I’m in China (more on that in another post) whilst I have been here I really wanted to find a photo etcher and visit some 3d printing factories.
Well I did just that and here are some samples from St Pancras Roof which are 10 thou brass with some nice detail and some sample 3d prints of St Pancras windows, I’m really happy with the result.
Opportunity to learn some hands on engineering at the residential Missenden Abbey Engineering Weekend. There was a huge mix of activities broken out into about 8 different areas ranging from paint spraying to metal work. I took the opportunity to work on the Midland Spinner frame which I am very happy with progress so far, definitely got to break in quite a bit of the equipment I have been collecting (think I took everything but the kitchen sink).
We even saw some snow!
Some may say I have a slight obsession with St Pancras, I was delighted to have the opportunity therefore to have a 5 course Argentinian inspired meal prepared by a top Chef. I had the opportunity to give a brief talk about the history of the Grand Midland Hotel and even met the owner who gave me a clock tower mug 🙂
I recently wanted to get a feel for how difficult casting may be. A bit of trial and error going on here which seems a subject with actually very little detailed information on google – lots of high level but I failed to get any decent examples.
So jumping in I used some rubber tool silicone to make a negative cast which I then made a wax mould from which in theory I could then cast with investment powder. Lot more experimenting and a good book needed to proceed I think. But not a terrible outcome from an afternoon just jumping in and experimenting.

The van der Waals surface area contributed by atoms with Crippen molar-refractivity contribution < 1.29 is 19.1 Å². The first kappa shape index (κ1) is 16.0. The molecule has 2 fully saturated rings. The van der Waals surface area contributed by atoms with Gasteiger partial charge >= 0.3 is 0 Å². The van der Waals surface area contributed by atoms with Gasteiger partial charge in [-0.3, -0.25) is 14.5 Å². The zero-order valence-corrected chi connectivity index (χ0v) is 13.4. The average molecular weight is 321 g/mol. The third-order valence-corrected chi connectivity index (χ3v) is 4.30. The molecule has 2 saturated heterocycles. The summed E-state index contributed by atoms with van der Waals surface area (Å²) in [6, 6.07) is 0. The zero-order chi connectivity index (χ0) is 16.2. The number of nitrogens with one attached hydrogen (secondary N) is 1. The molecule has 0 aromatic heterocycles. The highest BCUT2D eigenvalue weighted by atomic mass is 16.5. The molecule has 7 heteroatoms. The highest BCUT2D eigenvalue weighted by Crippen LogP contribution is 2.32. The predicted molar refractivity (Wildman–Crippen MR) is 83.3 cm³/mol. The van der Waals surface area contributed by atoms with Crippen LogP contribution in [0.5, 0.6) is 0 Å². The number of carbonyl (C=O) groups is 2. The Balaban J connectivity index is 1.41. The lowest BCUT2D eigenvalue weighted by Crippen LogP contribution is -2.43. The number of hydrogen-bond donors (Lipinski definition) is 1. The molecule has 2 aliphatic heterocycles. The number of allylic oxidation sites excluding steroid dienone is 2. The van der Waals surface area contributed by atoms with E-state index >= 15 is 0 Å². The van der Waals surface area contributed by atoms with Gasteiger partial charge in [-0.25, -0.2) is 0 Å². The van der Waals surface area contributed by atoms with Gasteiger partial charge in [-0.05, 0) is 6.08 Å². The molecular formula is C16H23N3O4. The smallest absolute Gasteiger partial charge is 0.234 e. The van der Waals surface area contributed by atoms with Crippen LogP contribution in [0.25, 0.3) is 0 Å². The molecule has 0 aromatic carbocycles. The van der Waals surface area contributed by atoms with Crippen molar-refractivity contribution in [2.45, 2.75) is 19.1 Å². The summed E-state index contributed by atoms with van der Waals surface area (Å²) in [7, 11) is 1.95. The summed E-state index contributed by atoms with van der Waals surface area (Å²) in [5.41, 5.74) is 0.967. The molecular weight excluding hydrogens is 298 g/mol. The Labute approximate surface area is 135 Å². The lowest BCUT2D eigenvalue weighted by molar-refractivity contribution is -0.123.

The idea being that with a good wax cast (and I think I had the wrong wax) I could make a number of patterns that I could cast in brass using some equipment available to me.
I have reprinted the plans of St Pancras in my final quest of making St Pancras, now in 2mm scale. Here are the first sample outputs of the drawings which are taken from the plans and then re-drawn in Adobe Illustrator and then fiddled about with in InkScape via svg and dxf formats for cutting – all very complicated!
These flat structures will have a number of detail added to them by the way of low resolution printing I have been testing.
St Pancras has to have something running on it, and here is what I am working on, I done a number of 3d prints which really pushed the boundaries but really a heavier material is what will make this work. The resin is probably just too light to pull any sort of loads out of the station.
So sticking with 3d printing, the boiler here is printed in wax and then cast in brass. However this is very light and probably still not very practical. The result looks amazing though. Close inspection however shows a lot of dimples where the brass is polished, this wouldn’t paint nicely, if you look on the inside you’ll see that the unpolished area is very rough. I have filed it flat and will smooth it off for painting, but still not there in a mass production perspective of having a dozen of these locos.
You’ll note my workbench has seen computers disappear and give way to a whole suit of watchmaking tools, now to learn how to use them!
A second round of 3d printing fine resolution. These prints explore how low you can go looking at rivet detail and resolution from 0.1mm to 0.33. You can see the orange print is my first reasonable output from my own low resolution resin printer. The detail becomes much clearer and amazing when primed in red. Finally mastering my metalwork skills by making something a little bit heavier out of metal and you can see the 3d printed wheel encapsulated in the rim. Certainly a lot of theory and technique on show here!